Extreme temperatures have set all-time records in several countries this summer. In Ireland, according to Met Eireann, last summer (2022) was the twelfth year in a row where temperatures were above average. Cork Moore Park-station, for example, broke its all-time temperature record reaching the 30.6ºC on August 13. A similar situation happened in the Netherlands that recorded the highest temperatures for the month of July. And in Spain, according to AEMET, this summer has been one with the highest average temperature in the historical series. The heatwave experienced on 19th of July-2022 lasted a total of 18 days, which was the second longest on record, affecting a total of 44 provinces.
All this left a balance of several impacts ranging from increase of deaths attributable to excess of temperature, as well as tens of thousands of hectares burned, losses in agriculture, and many other direct and indirect impacts such as increased electricity consumption or productivity problems both at work and school derived precisely from these episodes of extreme heat.
The most worrying thing is not that all these episodes confirm the global warming, but that what is coming is even worse, because if we continue on the same path, heatwaves will become more frequent and more intense every year, causing increasingly devastating impacts.
However, not all regions and municipalities in Europe will experience this phenomenon in the same way, so Tecnalia climate change team has developed a climate service as part of the European REACHOUT project that provides interactive panels and maps that allow easy visualization of the frequency and severity of these extreme heat episodes at different regional scales (municipality, province and/or autonomous community) for the past and for the future, taking into account historical data (e-OBS) and independent and reliable climate projections (EURO-CORDEX) from the Copernicus Climate Change Service of Copernicus, available in the Copernicus Climate Data Store (CDS).
The plans for alert, prevention and control of the effects of excess temperature on health assign different risk levels according to the number of consecutive days on which the established maximum and minimum temperature thresholds are exceeded. In the region of La Rioja, for example, the maximum temperature threshold is set at 36ºC and 18ºC for the minimum. Following the same approach, REACHOUT has established 3 risk levels linked to the 95th and 90th percentiles of the maximum and minimum temperatures respectively, considering a warning level (yellow) when there are 2 consecutive heatwave days, considering an alert level (orange) when there are 3 or 4 consecutive heatwave days, and considering an alarm level (red), considered when there are 5 or more consecutive heatwave days. This last one involves a clear risk for the population, endangering the physical integrity of some of its sectors and population.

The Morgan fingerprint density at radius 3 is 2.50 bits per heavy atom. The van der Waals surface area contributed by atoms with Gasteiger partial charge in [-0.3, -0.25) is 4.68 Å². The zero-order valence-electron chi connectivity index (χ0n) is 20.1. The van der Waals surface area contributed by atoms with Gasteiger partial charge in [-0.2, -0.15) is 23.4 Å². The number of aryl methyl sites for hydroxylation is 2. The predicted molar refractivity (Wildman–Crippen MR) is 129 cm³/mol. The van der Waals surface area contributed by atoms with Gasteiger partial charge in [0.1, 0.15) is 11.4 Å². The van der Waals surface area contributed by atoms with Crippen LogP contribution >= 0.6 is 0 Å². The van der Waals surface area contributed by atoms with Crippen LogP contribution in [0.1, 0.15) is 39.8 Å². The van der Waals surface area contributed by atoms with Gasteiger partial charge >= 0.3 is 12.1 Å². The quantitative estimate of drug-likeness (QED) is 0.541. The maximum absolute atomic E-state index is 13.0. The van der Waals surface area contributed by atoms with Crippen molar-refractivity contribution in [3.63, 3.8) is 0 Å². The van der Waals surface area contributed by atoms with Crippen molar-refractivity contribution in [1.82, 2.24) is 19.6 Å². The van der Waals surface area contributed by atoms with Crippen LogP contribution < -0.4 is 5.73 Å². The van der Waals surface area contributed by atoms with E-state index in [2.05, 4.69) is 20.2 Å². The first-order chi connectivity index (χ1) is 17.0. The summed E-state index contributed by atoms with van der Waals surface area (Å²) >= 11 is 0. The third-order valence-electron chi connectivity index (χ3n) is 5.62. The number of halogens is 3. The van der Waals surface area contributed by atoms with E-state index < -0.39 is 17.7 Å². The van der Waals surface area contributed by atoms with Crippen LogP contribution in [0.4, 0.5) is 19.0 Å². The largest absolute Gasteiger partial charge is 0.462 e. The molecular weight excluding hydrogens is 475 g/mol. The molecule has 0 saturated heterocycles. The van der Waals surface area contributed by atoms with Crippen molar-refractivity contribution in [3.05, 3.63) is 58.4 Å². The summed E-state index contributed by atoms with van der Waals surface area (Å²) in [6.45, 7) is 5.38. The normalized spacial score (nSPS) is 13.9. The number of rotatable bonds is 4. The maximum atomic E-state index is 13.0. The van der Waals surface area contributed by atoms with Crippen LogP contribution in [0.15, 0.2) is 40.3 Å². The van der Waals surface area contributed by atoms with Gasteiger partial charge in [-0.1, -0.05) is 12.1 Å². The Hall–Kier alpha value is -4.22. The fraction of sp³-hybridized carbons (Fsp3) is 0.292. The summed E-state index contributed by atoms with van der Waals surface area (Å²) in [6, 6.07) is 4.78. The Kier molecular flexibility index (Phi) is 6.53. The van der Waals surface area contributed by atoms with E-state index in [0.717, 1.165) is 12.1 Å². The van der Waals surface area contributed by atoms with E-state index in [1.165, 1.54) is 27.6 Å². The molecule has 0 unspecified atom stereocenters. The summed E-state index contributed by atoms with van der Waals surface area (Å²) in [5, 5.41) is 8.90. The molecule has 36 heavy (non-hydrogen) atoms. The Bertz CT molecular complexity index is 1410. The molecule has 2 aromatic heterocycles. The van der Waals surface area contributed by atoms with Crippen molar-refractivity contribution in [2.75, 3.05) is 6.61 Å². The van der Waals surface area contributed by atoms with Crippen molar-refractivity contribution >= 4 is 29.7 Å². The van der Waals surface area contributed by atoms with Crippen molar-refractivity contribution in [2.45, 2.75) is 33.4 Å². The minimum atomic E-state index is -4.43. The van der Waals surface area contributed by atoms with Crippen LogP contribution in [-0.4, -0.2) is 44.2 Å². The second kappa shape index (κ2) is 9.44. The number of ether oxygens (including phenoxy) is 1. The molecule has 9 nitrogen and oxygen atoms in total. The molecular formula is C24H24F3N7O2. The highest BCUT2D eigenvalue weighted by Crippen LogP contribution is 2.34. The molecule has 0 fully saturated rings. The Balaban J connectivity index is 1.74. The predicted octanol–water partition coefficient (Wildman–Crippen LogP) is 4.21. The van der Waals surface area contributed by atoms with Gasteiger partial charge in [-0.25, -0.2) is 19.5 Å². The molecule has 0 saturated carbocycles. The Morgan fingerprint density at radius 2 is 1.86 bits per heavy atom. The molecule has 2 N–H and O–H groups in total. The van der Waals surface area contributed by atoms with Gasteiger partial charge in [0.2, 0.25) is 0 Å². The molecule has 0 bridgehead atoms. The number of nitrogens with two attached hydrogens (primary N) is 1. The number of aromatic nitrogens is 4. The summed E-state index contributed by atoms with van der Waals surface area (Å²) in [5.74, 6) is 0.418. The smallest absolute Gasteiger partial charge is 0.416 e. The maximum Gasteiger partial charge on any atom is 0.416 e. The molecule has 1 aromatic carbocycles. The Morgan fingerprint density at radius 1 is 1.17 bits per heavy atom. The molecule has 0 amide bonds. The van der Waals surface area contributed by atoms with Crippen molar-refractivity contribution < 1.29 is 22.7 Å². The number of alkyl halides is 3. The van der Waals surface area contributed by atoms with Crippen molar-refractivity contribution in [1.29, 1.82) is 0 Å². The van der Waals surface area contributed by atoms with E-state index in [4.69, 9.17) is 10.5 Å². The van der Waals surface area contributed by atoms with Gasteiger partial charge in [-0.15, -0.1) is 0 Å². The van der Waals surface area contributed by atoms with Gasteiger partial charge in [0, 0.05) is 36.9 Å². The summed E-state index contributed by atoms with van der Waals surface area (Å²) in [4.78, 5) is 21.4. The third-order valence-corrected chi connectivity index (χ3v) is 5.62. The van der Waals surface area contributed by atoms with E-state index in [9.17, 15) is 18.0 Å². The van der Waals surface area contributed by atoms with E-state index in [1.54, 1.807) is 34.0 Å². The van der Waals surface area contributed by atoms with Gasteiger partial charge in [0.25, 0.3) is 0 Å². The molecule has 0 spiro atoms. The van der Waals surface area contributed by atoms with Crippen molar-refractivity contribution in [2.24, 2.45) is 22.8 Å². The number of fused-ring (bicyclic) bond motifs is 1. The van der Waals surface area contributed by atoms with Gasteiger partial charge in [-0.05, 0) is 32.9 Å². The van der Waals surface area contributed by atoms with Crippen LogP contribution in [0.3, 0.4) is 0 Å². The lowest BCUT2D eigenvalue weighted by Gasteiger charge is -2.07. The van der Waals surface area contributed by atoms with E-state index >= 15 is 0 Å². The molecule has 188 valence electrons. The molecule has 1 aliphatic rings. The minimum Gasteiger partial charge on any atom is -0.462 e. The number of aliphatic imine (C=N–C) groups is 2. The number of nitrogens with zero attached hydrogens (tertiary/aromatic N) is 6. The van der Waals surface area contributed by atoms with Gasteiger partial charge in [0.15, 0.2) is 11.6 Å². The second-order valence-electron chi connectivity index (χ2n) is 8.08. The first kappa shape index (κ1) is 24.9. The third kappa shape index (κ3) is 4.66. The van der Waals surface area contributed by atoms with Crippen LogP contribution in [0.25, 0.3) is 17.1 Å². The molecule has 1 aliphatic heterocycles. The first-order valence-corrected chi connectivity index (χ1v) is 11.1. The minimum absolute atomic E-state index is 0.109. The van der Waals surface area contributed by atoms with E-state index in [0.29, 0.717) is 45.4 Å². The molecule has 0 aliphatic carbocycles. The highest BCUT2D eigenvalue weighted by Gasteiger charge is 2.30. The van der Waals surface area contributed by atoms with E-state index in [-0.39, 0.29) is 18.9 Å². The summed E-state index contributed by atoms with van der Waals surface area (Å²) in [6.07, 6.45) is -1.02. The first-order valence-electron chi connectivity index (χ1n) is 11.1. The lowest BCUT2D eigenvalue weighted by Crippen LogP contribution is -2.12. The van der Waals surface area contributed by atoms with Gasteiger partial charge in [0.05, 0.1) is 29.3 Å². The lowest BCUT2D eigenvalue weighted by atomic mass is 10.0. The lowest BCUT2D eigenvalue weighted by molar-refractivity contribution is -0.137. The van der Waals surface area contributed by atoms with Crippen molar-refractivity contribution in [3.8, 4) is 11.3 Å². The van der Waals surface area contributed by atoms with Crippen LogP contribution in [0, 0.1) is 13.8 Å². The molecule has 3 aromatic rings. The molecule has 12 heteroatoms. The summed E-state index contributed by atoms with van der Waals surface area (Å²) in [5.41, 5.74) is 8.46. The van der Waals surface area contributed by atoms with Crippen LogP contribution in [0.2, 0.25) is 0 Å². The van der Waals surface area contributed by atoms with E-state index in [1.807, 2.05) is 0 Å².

Evolution of heatwaves in Europe
Imagine having to endure temperatures above 40 degrees Celsius for 21 consecutive days. This is what the inhabitants of Seville experienced this year and what municipalities such as Milano could experience in the middle of this century (2060) and cities as Logroño could experience at the end of this century (2090) according to the projections estimated by some climate models considering the most pessimistic greenhouse gas and aerosol scenario RCP8.5.
This future evolution of heatwaves is exactly what the Thermal Assessment Tool easily allows to visualize, by providing interactive panels showing the average number of risk events projections (warning, alerts and alarms) as well as the average number of heatwave days per risk level for the coming decades.
Figure 1. Plots with the future evolution of the heatwaves for Logroño and Milano obtained using the Thermal Assessment Tool developed by Tecnalia.
Additionally, the tool provides an easy and friendly way to visualize and search information regarding historical heatwaves experience in the past by providing an interactive map and an interactive plot where user can zoom into to easily obtain specific information of previous experience heatwaves.
Figure 2. Each bubble represents a heatwave event, the x-axis represents the year, while the y-axis represents the date within that year. The size and colour of each bubble represent the duration and maximum temperature, respectively.
The trend in the cities and regions that are most affected by the overwhelming impact of global warming is undoubtedly to identify adaptation strategies to reduce or at least mitigate the impacts. Knowing this information is therefore crucial to improve the adaptive capacity of regions and cities as it helps stakeholders to design adaptation plans and regional policies in line with their future risks.
The tool is currently available for 7 city-hubs, Logroño (Spain), Milan (Italy), Athens (Greece), Cork (Ireland), Lillestrøm (Norway), Gdynia (Poland), Amsterdam (Netherlands) for which Tecnalia has developed several co-creation workshops to identify the needs of the cities and establish the functionalities of the tool. The tool will continue to be extended in the second and third year of the REACHOUT project, incorporating high-resolution maps of the average surface temperature at city scale to better visualize the areas with the highest heat concentration, which will also enable future interventions to be planned at city scale.
This tool has been developed as part of the REACHOUT project, funded by Horizon Europe grant no. 01036599.
Short summary: A story about Jan and Maria during extreme precipitation.
End user: Citizens
Link to the story: under construction